By Yuri Kageyama of Associated Press
TOKYO – The text on Sony’s new Librie electronic book reader doesn’t quite equal ink on a page in clarity, but it comes remarkably close.
It’s easier on the eyes than any electronic display yet.
The Librie is the first major consumer product to feature a long-in-the-works display technology that is designed to replace printed words on paper – so-called electronic ink.
Whether such lightweight digital ink-based tablets eventually supplant newspapers, magazines, paperbacks and hardcovers, we’ll have to see. In the meantime, the Librie is a dazzling pathfinder. It could easily be the first electronic reader to catch on.
The 190-gram (7-ounce) gadget, at 20 centimeters (8 inches) by 13 centimeters (5 inches), fits in your hand much like a paperback and runs on four AAA batteries that last for 10,000 page turns. Except for being slightly gray instead of white, the display has no backlight and the characters don’t fade even in a bath of reflected light or with the reader tilted an angle.
The characters are a lot like newsprint, strictly black and white. Yet reading on a Librie easily beats squinting at the best liquid crystal display on the market even though the screen resolution is only 800 by 600 pixels.
Librie is now sold only in Japan, where it costs a hefty 42,000 yen US$380), with Sony saying it has no plans to offer the gadget in the United States, where the core technology originated.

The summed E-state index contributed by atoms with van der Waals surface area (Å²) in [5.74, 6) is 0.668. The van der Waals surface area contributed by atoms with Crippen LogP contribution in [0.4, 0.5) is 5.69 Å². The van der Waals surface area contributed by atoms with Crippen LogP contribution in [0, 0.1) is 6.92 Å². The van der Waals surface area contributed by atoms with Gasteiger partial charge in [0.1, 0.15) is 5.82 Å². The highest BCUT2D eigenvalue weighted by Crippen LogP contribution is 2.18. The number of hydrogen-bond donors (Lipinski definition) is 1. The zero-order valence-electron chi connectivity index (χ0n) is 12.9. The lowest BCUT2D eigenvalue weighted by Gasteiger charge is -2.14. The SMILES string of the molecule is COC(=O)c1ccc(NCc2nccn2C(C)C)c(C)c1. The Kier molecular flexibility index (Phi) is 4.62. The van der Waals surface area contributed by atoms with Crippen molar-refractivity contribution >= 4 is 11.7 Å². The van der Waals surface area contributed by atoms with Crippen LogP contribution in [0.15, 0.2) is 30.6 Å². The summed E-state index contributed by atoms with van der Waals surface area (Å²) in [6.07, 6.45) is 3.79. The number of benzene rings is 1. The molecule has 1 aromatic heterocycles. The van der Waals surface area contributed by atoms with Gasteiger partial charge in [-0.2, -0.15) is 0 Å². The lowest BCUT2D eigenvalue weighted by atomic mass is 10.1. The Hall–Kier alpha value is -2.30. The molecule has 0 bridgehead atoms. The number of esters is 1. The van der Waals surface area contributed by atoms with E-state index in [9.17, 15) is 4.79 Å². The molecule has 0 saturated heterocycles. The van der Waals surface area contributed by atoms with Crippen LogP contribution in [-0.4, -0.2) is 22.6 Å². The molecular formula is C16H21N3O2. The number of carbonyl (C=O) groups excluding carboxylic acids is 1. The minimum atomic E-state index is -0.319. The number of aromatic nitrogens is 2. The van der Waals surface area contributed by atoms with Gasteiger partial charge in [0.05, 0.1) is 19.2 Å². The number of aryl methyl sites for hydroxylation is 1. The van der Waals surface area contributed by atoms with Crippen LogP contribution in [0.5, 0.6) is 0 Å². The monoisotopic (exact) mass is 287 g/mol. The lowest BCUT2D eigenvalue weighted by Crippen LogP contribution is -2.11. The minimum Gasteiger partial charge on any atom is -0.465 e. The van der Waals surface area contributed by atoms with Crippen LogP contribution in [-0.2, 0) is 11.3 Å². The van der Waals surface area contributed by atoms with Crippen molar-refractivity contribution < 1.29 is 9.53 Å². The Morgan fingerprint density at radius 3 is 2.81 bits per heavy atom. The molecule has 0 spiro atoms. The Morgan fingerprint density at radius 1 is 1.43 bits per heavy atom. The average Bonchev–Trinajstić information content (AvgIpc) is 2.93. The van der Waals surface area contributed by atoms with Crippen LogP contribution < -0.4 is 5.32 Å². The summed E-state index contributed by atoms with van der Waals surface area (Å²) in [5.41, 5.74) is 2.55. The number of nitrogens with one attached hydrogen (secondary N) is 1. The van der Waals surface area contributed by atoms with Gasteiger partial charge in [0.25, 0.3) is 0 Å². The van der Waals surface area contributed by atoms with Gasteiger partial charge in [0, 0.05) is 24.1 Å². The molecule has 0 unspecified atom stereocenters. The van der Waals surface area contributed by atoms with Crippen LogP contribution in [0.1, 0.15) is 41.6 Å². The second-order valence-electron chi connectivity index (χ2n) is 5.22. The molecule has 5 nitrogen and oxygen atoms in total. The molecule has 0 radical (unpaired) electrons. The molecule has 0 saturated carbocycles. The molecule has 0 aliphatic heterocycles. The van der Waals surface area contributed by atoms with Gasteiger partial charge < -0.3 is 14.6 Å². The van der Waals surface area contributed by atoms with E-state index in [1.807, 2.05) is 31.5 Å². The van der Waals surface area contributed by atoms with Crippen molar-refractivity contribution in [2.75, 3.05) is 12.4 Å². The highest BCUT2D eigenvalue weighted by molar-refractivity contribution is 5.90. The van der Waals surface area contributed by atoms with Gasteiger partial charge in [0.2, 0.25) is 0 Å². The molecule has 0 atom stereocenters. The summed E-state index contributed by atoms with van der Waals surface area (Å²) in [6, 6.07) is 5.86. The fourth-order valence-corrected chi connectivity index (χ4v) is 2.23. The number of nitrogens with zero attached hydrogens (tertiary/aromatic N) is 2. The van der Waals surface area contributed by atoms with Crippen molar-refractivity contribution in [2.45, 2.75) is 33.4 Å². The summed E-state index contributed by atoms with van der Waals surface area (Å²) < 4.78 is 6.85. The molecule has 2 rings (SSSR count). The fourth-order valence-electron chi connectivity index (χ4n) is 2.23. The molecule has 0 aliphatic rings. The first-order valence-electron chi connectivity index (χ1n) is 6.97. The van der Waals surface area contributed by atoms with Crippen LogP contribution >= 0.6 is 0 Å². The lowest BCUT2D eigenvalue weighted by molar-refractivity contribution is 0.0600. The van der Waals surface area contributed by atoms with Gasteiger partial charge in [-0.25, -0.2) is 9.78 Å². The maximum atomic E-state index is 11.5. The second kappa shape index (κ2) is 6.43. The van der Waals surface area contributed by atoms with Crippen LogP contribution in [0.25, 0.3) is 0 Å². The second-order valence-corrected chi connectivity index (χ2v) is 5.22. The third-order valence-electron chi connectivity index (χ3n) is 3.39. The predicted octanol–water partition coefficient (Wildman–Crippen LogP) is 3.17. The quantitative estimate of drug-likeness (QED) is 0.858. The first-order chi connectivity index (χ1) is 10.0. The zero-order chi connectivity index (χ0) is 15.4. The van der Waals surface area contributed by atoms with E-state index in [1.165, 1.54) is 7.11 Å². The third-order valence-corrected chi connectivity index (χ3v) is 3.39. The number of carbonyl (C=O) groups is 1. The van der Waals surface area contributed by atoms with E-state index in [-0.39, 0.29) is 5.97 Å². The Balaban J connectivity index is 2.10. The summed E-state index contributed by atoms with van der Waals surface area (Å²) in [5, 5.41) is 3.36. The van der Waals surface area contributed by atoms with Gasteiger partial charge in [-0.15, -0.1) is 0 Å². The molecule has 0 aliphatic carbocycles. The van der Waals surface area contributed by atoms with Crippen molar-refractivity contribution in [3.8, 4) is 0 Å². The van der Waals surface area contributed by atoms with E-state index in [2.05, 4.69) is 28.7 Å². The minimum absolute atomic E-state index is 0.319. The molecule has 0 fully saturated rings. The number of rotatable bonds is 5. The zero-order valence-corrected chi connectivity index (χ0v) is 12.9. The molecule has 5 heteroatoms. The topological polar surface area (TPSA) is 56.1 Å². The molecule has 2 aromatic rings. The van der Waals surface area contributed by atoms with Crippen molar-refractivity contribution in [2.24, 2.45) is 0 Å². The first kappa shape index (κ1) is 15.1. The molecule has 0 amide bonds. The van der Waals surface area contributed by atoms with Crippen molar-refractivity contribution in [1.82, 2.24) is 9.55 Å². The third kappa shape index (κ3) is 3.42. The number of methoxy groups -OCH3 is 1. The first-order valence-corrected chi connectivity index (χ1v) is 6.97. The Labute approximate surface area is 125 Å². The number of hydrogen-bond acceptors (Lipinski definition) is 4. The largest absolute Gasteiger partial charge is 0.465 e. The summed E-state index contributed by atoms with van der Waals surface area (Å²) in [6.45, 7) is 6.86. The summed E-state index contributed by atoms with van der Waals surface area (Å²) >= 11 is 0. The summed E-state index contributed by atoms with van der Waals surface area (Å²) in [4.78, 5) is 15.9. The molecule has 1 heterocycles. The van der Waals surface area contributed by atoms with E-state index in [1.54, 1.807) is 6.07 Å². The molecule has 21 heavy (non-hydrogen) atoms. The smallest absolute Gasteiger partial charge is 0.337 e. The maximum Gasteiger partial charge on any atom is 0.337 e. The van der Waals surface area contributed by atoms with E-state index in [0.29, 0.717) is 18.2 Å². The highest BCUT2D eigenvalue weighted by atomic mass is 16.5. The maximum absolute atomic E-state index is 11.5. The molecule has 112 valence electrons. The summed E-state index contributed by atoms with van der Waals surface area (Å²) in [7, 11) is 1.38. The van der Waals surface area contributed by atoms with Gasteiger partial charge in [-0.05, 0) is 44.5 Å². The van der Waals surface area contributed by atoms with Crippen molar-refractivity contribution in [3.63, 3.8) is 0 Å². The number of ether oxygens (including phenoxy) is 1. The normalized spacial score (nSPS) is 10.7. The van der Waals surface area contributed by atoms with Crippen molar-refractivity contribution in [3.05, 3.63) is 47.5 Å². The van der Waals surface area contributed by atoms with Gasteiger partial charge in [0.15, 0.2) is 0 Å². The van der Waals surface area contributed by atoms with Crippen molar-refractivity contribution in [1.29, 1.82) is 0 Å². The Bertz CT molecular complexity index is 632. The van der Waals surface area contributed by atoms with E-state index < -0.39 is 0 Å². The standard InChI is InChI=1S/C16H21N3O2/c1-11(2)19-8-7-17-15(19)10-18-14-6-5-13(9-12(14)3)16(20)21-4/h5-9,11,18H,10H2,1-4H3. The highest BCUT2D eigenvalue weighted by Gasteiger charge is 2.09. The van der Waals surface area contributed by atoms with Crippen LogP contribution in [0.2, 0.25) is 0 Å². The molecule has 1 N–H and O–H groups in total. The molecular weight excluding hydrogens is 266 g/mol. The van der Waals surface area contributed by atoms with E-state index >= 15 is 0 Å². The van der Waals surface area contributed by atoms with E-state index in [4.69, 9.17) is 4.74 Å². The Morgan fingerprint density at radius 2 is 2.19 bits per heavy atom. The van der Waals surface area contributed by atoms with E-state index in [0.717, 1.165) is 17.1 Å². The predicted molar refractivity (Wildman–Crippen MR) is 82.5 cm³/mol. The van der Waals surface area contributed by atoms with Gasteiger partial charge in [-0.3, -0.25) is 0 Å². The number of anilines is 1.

Its creator is E Ink Corp. of Cambridge, Mass. The other chief partners in developing the gadget, apart from Sony, are Royal Philips Electronics of the Netherlands and Toppan Printing Co. of Japan.
E Ink’s technology relies on tiny capsules, each about half the width of a strand of hair, that switch between black or white depending on whether they are positively or negatively charged.
Reading Librie isn’t anything like flipping through a paperback, but it is a breeze. You just push a button on the side of the display to go to the next page, and the button above that to go back.
Skipping around a book is easy. A cursor button featuring a picture of a dog is scrolled at the bottom of the display. The Librie has a memory function that can place up to 40 bookmarks.
But you can’t copy and paste passages to another computer or device. And copy protection built into the software garbles your books into useless data after two months. There’s no way to digitally archive texts for later reference. That’s a lot of restrictions, though the books available for this first Librie do cost only 315 yen (US$3) per download.
Librie’s features include 200 percent enlargement of the text, an installed dictionary that looks up words while you read and a voice reader. It will read texts aloud and also offers foreign language lessons.
I found Librie fascinating in the several hours I played with it, mostly for its utter lack of cool-gadget appeal. It doesn’t do e-mail or show movies or pretend to do much else than be an e-book reader.
To download content, the machine connects to a personal computer via a USB link. The digital books are obtained from a service in Japan called Publishing Link that was set up with capital from Sony and major Japanese publishers. The service currently targets businessmen with a collection of 800 books whose topics range from business and sports to health and travel, mysteries and best-sellers.
The Librie ships with 10 megabytes of onboard memory, which translates to about 20 books numbering 250 pages each. It accommodates flash memory in the Sony Memory Stick format for additional storage, more than enough for anyone who likes to lug along a library on long trips.
I’m not wild about buying books that self-destruct after 60 days. But the idea behind Librie makes impeccable sense.
It’s not that far-fetched to imagine receiving our morning newspaper of choice – call it the Daily Download – into an upgraded version of such a gadget. We’ll save a lot of trees.